HP is adding new hardware options to its Moonshot high-density server platform, including modules with AMD Opteron and ARM-based processors for the first time.
The firm also unveiled a new Converged Systems solution based around Moonshot, optimised for hosted desktops.
The new Moonshot additions are being showcased at the HP Discover event in Barcelona. As well as availability of the Moonshot m300 server cartridge based on Intel Avoton Atom chips that HP announced in September, the firm is making available the Moonshot m700 cartridge based on AMD Opteron X2150 APUs and disclosed the ARM-based m800 cartridge built around Texas Instruments (TI) KeyStone system on a chip (SoC) silicon coming in 2014.
Paul Morgan, manager of the Hyperscale server business for HP in Europe, told V3 that the new Moonshot hardware moves the platform on from the first iteration that the firm delivered earlier this year.
"The first flavour in April was targeted at entry web services, including web front-end and static web hosting powered by the Intel Atom processor, but we said we intended to have a whole library of cartridges for specific workloads, and here we are with the second ‘leap'," he said.
Update cycles, or ‘leaps', will come more quickly for Moonshot than other server platforms, typically every four or five months, Morgan added.
The m300 server cartridge with its eight-core Intel Atom C2750 processor and 32GB memory is designed to support more demanding applications such as dynamic websites and content delivery, according to HP. This is available from today.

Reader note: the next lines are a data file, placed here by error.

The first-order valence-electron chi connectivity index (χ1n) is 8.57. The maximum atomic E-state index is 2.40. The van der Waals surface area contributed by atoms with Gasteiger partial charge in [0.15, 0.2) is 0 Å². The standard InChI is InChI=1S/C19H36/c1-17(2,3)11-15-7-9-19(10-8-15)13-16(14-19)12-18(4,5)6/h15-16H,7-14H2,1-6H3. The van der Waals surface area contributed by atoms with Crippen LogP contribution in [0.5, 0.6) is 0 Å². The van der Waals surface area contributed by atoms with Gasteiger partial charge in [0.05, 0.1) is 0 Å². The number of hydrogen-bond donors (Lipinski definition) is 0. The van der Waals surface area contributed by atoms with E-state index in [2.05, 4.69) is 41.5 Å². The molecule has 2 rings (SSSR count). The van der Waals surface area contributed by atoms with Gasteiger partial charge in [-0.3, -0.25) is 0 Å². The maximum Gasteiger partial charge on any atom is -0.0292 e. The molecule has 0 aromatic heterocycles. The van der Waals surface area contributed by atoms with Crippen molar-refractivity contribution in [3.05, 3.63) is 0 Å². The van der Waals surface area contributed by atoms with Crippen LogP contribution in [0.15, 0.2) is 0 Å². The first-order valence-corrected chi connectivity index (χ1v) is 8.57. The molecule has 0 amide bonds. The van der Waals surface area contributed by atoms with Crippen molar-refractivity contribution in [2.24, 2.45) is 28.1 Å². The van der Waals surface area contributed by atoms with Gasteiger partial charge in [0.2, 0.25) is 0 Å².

Meanwhile, the m700 cartridge comprises four separate servers, each based on a quad-core AMD Opteron X2150 with an on-chip Radeon GPU and 8GB memory each. This is chiefly aimed at hosted desktop applications, where the built-in graphics acceleration helps meet the requirements for operating virtual Windows desktops.
Angela Cross, UK and Ireland country manager for HP Industry Standard Servers (ISS), said that this changes the game as regards density in the hosted desktop market.
"With 45 cartridges in one Moonshot enclosure, you've got 180 servers and 180 users covered from one single chassis," she said. This is also available now.
The much-anticipated ARM support comes in the m800 cartridge, which also has four servers, each based on a TI KeyStone II SoC with four Cortex-A15 cores and 8GB memory apiece.
These cartridges are somewhat specialised, as each TI chip also has eight C66x digital signal processor (DSP) cores, making them suitable for applications in the telecommunications market and also in seismic imaging for oil and gas exploration, according to HP.
Morgan said that the ARM cartridges are part of a longer-term strategy by HP, and would need more development work than the other two in order to deliver an end solution. To this end, the m800 will be available in HP's Discovery Lab and the firm will provide developer kits for telco partners to let them begin pre-testing and configuration work.
HP expects to see Moonshot systems with the m800 cartridges ship commercially "sometime in 2014", he said.
As a ready-built solution, the AMD Moonshot technology is available now in the HP Converged System 100 for Hosted Desktops, with pricing starting at $137,999 for 180 users.
Daniel Robinson is technology editor at V3, and has been working as a technology journalist for over two decades. Dan has served on a number of publications including PC Direct and enterprise news publication IT Week. Areas of coverage include desktops, laptops, smartphones, enterprise mobility, storage, networks, servers, microprocessors, virtualisation and cloud computing.